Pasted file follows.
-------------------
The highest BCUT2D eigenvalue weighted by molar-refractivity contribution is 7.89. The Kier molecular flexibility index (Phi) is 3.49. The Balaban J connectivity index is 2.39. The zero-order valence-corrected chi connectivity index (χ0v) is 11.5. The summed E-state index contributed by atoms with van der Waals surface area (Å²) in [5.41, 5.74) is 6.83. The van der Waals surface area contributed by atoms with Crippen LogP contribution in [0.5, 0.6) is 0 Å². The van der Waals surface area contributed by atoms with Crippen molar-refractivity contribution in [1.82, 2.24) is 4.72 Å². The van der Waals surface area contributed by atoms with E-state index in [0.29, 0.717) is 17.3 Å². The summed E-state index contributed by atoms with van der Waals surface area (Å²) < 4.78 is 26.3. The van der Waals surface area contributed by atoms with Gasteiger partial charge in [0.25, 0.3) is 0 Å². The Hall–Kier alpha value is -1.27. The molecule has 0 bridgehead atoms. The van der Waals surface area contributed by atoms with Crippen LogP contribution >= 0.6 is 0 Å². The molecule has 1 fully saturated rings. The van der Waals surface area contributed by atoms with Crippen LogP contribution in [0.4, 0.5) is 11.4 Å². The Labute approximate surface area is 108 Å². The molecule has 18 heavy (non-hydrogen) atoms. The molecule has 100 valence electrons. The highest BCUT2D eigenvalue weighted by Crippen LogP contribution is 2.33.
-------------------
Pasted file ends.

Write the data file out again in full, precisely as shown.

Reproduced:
The highest BCUT2D eigenvalue weighted by molar-refractivity contribution is 7.89. The Kier molecular flexibility index (Phi) is 3.49. The Balaban J connectivity index is 2.39. The zero-order valence-corrected chi connectivity index (χ0v) is 11.5. The summed E-state index contributed by atoms with van der Waals surface area (Å²) in [5.41, 5.74) is 6.83. The van der Waals surface area contributed by atoms with Crippen LogP contribution in [0.5, 0.6) is 0 Å². The van der Waals surface area contributed by atoms with Crippen molar-refractivity contribution in [1.82, 2.24) is 4.72 Å². The van der Waals surface area contributed by atoms with E-state index in [0.29, 0.717) is 17.3 Å². The summed E-state index contributed by atoms with van der Waals surface area (Å²) < 4.78 is 26.3. The van der Waals surface area contributed by atoms with Gasteiger partial charge in [0.25, 0.3) is 0 Å². The Hall–Kier alpha value is -1.27. The molecule has 0 bridgehead atoms. The van der Waals surface area contributed by atoms with Crippen LogP contribution >= 0.6 is 0 Å². The molecule has 1 fully saturated rings. The van der Waals surface area contributed by atoms with Crippen LogP contribution in [0.4, 0.5) is 11.4 Å². The Labute approximate surface area is 108 Å². The molecule has 18 heavy (non-hydrogen) atoms. The molecule has 100 valence electrons. The highest BCUT2D eigenvalue weighted by Crippen LogP contribution is 2.33.